To understand better the fabrication of optical surfaces and to be able to produce smoother, lower-scatter surfaces, we need to extend characterization techniques to shorter and longer surface spatial wavelengths beyond the conventional 1-μm to 1-mm region. Scanning probe microscopes are now available for profiling optical surfaces with height and lateral resolutions of a few atomic spacings. In this paper we report on measurements made with a Nanoscope II atomic force microscope on a variety of supersmooth optical surfaces and compare these results with measurements made with a conventional stylus profiling instrument. Consistent results have been obtained. To cover the long-spatial-wavelength region, long-scan profilers can be used to measure surface waviness in the range from a few millimeters to a few centimeters with height sensitivities ∼ 10 times better than conventional interferometers. The characterization of a Nanostep long-scan mechanical profiler is described, and examples of surface profiles taken on selected flat samples are given.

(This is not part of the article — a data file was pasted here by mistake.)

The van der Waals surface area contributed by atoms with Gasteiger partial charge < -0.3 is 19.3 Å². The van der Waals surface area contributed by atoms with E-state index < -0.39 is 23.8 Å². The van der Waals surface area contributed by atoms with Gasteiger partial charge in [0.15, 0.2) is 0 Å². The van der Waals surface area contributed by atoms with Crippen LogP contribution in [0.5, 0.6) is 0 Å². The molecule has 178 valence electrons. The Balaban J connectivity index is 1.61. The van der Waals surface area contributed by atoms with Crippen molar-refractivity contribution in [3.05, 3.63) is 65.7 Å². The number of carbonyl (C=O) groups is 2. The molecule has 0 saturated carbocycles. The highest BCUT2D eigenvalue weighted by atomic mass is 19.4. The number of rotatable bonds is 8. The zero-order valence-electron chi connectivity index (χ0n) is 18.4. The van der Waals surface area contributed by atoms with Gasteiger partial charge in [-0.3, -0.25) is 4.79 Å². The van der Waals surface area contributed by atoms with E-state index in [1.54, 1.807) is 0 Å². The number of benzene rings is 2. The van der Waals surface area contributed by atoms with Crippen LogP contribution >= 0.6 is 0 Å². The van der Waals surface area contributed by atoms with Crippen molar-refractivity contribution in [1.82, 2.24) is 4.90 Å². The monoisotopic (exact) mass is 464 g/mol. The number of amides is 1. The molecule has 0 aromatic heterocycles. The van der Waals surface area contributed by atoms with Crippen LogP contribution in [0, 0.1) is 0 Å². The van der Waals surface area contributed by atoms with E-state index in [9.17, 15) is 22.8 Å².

© 1993 Optical Society of America
Original Manuscript: November 5, 1992
Published: July 1, 1993
Jean M. Bennett, Virgil Elings, and Kevin Kjoller, "Recent developments in profiling optical surfaces," Appl. Opt. 32, 3442-3447 (1993)